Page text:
What Are the Early Signs of Cervical Cancer?
Cervical cancer can be deadly. Early detection significantly increases your chance of survival. Knowing the risk factors and signs can make all the difference for you and your loved ones.
What are the early signs and symptoms of cervical cancer?
Nearly 14,000 women will be diagnosed with cervical cancer in 2023, according to the American Cancer Society. While that figure may be a little scary, it's not a death sentence for most women—at least when caught early.
The five-year relative survival rate of the disease is 91 percent if diagnosed early, according to the National Cancer Institute.
The real problem is that cervical cancer isn't immediately noticeable. Not every woman understands the symptoms of cervical cancer—and skipping women's health screenings doesn't help.
"Unfortunately, early-stage cervical cancer may not be symptomatic," said Clare Bertucio, M.D., a radiation oncologist with Peninsula Radiation Oncology Center in Soldotna, Alaska, and CEO of Medicine Mama's Apothecary.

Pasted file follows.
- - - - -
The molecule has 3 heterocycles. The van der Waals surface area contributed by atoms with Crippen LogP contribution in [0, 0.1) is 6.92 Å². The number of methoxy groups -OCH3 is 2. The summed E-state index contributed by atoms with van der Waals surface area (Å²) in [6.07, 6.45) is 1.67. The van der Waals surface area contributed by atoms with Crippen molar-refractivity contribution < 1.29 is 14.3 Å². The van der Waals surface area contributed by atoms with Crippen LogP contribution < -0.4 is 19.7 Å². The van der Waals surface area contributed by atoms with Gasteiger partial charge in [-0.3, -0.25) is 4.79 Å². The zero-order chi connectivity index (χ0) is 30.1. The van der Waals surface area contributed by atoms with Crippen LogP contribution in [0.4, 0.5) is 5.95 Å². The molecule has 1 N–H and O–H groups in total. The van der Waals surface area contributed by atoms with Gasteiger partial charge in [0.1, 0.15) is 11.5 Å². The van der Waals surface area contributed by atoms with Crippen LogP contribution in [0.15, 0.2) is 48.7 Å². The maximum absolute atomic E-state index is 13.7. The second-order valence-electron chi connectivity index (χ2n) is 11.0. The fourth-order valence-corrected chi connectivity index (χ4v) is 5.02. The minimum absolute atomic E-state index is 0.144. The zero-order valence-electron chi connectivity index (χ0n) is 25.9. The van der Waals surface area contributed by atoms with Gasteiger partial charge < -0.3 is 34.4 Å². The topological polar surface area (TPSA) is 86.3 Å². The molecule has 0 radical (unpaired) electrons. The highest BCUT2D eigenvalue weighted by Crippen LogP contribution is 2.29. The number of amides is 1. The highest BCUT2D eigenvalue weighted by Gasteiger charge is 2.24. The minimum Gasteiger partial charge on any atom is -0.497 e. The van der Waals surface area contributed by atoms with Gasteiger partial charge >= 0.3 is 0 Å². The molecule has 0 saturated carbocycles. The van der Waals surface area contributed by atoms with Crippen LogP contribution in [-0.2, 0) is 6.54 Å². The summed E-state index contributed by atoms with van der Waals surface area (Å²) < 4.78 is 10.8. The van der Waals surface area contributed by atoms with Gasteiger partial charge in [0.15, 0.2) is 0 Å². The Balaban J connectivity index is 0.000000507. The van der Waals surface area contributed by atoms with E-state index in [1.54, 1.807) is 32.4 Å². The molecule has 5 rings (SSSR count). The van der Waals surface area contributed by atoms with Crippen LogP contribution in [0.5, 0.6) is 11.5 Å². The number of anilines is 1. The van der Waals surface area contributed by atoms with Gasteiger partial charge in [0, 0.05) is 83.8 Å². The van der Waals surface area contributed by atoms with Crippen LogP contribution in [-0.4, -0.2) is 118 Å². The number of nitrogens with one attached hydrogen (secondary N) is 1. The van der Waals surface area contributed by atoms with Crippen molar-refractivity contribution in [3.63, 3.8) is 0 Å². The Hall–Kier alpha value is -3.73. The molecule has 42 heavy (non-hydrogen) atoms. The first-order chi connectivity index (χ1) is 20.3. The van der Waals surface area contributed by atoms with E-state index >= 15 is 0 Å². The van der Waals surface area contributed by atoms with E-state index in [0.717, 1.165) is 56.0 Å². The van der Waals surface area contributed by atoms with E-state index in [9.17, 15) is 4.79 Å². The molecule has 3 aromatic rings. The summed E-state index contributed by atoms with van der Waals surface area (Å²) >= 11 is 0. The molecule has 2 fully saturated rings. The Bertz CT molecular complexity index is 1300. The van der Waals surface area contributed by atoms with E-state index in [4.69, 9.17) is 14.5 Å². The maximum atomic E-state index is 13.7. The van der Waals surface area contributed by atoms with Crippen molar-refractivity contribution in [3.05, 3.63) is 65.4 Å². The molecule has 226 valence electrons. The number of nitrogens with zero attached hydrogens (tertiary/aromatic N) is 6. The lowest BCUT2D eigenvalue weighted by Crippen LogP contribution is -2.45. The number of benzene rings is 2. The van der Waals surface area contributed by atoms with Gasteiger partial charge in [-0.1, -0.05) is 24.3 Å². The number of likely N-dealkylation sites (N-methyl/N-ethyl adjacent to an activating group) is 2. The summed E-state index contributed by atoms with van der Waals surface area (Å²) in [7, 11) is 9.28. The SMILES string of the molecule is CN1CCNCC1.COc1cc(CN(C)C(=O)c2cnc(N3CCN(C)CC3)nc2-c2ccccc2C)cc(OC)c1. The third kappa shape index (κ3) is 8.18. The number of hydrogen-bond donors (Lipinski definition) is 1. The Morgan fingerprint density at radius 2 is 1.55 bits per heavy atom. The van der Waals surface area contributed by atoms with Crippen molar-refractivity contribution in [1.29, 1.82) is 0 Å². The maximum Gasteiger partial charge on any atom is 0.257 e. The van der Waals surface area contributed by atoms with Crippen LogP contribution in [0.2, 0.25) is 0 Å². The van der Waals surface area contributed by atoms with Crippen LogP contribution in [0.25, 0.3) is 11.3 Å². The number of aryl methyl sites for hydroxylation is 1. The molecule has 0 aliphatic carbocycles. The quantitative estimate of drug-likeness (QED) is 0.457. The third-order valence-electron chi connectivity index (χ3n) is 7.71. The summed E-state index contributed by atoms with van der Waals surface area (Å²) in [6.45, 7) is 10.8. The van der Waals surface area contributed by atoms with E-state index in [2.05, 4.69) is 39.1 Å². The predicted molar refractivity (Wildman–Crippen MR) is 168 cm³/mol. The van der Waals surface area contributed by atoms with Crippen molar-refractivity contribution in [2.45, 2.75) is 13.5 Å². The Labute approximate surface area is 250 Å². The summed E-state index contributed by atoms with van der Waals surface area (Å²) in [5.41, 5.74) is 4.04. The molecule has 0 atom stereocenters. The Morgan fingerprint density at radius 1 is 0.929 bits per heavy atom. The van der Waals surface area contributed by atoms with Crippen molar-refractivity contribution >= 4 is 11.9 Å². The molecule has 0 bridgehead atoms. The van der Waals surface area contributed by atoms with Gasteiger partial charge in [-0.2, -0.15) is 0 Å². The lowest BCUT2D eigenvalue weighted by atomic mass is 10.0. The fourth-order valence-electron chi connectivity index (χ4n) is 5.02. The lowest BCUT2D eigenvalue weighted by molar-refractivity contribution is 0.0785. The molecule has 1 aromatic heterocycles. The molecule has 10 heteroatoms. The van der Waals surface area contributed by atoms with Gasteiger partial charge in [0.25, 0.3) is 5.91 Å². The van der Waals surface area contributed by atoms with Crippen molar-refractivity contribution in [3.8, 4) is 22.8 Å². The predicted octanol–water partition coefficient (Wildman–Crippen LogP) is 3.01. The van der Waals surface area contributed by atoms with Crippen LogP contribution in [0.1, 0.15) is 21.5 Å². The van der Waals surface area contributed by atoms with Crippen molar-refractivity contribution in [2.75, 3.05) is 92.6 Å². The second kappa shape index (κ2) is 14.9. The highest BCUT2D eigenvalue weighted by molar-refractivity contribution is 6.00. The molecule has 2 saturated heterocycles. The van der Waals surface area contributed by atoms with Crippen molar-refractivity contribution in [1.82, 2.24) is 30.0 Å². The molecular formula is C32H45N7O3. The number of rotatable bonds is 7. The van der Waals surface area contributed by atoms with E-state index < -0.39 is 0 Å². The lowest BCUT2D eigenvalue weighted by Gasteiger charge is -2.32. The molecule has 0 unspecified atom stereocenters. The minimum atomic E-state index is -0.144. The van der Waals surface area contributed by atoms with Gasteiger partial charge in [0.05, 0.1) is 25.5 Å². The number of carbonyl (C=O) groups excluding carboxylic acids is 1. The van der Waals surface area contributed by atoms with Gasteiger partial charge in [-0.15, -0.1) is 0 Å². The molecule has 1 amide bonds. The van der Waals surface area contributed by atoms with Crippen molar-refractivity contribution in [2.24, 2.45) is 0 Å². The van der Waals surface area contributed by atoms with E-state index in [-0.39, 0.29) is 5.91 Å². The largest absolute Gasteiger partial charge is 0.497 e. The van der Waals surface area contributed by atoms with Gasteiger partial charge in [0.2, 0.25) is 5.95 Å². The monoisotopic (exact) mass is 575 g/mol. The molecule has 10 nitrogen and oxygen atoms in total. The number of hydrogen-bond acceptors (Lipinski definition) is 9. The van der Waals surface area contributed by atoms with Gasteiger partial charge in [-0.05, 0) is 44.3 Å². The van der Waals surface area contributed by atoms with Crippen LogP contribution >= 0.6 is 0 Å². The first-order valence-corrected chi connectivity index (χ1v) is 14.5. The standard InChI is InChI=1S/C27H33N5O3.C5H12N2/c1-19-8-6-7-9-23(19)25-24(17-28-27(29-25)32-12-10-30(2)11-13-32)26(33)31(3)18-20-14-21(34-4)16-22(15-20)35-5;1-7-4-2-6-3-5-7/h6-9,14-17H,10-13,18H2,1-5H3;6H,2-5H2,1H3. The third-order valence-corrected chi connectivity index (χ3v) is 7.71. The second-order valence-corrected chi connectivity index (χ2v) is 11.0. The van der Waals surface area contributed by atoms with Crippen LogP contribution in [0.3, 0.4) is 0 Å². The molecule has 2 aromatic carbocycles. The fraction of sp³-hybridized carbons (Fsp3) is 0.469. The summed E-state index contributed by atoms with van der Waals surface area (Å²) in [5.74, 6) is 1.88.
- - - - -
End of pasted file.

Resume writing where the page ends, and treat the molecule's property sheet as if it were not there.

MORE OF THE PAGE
"Some signs of cervical cancer include pain or vaginal bleeding following intercourse or outside the usual menstruation window," said Laura Purdy, M.D., a Nashville-based family medicine physician.
You may notice watery or bloody discharge, Purdy said.
Some of the symptoms of cervical cancer can signify other problems, too, such as vaginismus, a yeast infection or pelvic inflammatory disease.
"While none of the above [symptoms] are a diagnosis of cervical cancer, they are abnormal and should be evaluated by your healthcare provider as soon as possible," Bertucio said.
She urged getting regular Pap smears, as well.